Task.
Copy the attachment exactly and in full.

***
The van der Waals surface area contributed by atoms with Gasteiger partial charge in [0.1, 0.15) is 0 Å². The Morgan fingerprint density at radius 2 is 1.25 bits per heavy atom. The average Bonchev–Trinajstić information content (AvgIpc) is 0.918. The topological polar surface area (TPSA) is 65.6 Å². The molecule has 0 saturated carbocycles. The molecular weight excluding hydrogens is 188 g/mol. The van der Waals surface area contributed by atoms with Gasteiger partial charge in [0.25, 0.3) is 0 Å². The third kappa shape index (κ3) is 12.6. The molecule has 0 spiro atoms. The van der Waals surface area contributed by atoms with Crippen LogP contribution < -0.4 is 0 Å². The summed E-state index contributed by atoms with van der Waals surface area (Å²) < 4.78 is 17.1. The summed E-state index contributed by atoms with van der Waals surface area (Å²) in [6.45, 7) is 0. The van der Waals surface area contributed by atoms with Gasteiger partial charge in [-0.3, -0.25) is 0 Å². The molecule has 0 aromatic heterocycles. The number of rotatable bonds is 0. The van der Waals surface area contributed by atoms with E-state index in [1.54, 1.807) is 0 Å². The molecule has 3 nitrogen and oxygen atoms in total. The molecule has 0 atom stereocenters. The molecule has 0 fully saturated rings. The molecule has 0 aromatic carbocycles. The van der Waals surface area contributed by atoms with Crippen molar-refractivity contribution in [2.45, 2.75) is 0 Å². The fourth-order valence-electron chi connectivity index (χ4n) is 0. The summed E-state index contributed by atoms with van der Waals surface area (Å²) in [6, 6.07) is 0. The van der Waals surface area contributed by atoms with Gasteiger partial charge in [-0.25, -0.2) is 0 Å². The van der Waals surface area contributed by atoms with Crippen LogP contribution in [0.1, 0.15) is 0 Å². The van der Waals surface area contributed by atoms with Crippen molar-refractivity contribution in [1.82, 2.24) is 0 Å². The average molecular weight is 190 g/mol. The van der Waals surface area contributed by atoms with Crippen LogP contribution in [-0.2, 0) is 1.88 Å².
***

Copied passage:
The van der Waals surface area contributed by atoms with Gasteiger partial charge in [0.1, 0.15) is 0 Å². The Morgan fingerprint density at radius 2 is 1.25 bits per heavy atom. The average Bonchev–Trinajstić information content (AvgIpc) is 0.918. The topological polar surface area (TPSA) is 65.6 Å². The molecule has 0 saturated carbocycles. The molecular weight excluding hydrogens is 188 g/mol. The van der Waals surface area contributed by atoms with Gasteiger partial charge in [0.25, 0.3) is 0 Å². The third kappa shape index (κ3) is 12.6. The molecule has 0 spiro atoms. The van der Waals surface area contributed by atoms with Crippen LogP contribution < -0.4 is 0 Å². The summed E-state index contributed by atoms with van der Waals surface area (Å²) < 4.78 is 17.1. The summed E-state index contributed by atoms with van der Waals surface area (Å²) in [6.45, 7) is 0. The van der Waals surface area contributed by atoms with Gasteiger partial charge in [-0.3, -0.25) is 0 Å². The molecule has 0 aromatic heterocycles. The number of rotatable bonds is 0. The van der Waals surface area contributed by atoms with E-state index in [1.54, 1.807) is 0 Å². The molecule has 3 nitrogen and oxygen atoms in total. The molecule has 0 atom stereocenters. The molecule has 0 fully saturated rings. The molecule has 0 aromatic carbocycles. The van der Waals surface area contributed by atoms with Crippen molar-refractivity contribution in [2.45, 2.75) is 0 Å². The fourth-order valence-electron chi connectivity index (χ4n) is 0. The summed E-state index contributed by atoms with van der Waals surface area (Å²) in [6, 6.07) is 0. The van der Waals surface area contributed by atoms with Gasteiger partial charge in [-0.25, -0.2) is 0 Å². The van der Waals surface area contributed by atoms with Crippen LogP contribution in [0.1, 0.15) is 0 Å². The van der Waals surface area contributed by atoms with Crippen molar-refractivity contribution in [1.82, 2.24) is 0 Å². The average molecular weight is 190 g/mol. The van der Waals surface area contributed by atoms with Crippen LogP contribution in [-0.2, 0) is 1.88 Å².